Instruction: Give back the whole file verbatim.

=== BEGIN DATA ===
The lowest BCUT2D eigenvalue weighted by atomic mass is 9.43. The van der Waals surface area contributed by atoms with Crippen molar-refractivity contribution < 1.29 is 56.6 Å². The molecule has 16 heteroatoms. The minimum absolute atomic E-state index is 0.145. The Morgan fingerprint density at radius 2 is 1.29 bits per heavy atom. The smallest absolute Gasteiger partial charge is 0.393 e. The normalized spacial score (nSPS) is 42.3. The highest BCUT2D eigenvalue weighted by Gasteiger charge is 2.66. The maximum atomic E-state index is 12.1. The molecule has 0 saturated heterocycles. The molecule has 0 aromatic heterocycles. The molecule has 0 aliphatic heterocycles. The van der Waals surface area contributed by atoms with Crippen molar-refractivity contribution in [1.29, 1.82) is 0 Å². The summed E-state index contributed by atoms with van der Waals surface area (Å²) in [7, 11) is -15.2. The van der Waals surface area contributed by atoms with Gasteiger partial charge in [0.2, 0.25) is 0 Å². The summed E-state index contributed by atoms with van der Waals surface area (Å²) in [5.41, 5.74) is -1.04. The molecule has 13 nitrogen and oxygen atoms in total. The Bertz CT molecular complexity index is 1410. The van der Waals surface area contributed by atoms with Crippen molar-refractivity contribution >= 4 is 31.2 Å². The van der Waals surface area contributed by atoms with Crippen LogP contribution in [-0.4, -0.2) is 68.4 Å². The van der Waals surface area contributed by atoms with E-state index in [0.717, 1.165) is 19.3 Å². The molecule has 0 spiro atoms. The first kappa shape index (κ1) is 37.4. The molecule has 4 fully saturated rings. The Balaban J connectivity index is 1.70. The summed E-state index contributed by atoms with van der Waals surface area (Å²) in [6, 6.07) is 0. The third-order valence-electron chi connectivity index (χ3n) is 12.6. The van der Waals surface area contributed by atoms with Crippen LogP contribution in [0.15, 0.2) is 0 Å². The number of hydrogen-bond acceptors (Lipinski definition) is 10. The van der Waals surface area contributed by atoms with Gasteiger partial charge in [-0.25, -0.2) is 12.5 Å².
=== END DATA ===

The lowest BCUT2D eigenvalue weighted by atomic mass is 9.43. The van der Waals surface area contributed by atoms with Crippen molar-refractivity contribution < 1.29 is 56.6 Å². The molecule has 16 heteroatoms. The minimum absolute atomic E-state index is 0.145. The Morgan fingerprint density at radius 2 is 1.29 bits per heavy atom. The smallest absolute Gasteiger partial charge is 0.393 e. The normalized spacial score (nSPS) is 42.3. The highest BCUT2D eigenvalue weighted by Gasteiger charge is 2.66. The maximum atomic E-state index is 12.1. The molecule has 0 saturated heterocycles. The molecule has 0 aromatic heterocycles. The molecule has 0 aliphatic heterocycles. The van der Waals surface area contributed by atoms with Crippen molar-refractivity contribution in [1.29, 1.82) is 0 Å². The summed E-state index contributed by atoms with van der Waals surface area (Å²) in [7, 11) is -15.2. The van der Waals surface area contributed by atoms with Gasteiger partial charge in [0.2, 0.25) is 0 Å². The summed E-state index contributed by atoms with van der Waals surface area (Å²) in [5.41, 5.74) is -1.04. The molecule has 13 nitrogen and oxygen atoms in total. The Bertz CT molecular complexity index is 1410. The van der Waals surface area contributed by atoms with Crippen molar-refractivity contribution >= 4 is 31.2 Å². The van der Waals surface area contributed by atoms with Crippen LogP contribution in [-0.4, -0.2) is 68.4 Å². The van der Waals surface area contributed by atoms with E-state index in [0.717, 1.165) is 19.3 Å². The molecule has 0 spiro atoms. The first kappa shape index (κ1) is 37.4. The molecule has 4 fully saturated rings. The Balaban J connectivity index is 1.70. The summed E-state index contributed by atoms with van der Waals surface area (Å²) in [6, 6.07) is 0. The third-order valence-electron chi connectivity index (χ3n) is 12.6. The van der Waals surface area contributed by atoms with Crippen LogP contribution in [0.15, 0.2) is 0 Å². The number of hydrogen-bond acceptors (Lipinski definition) is 10. The van der Waals surface area contributed by atoms with Gasteiger partial charge in [-0.25, -0.2) is 12.5 Å².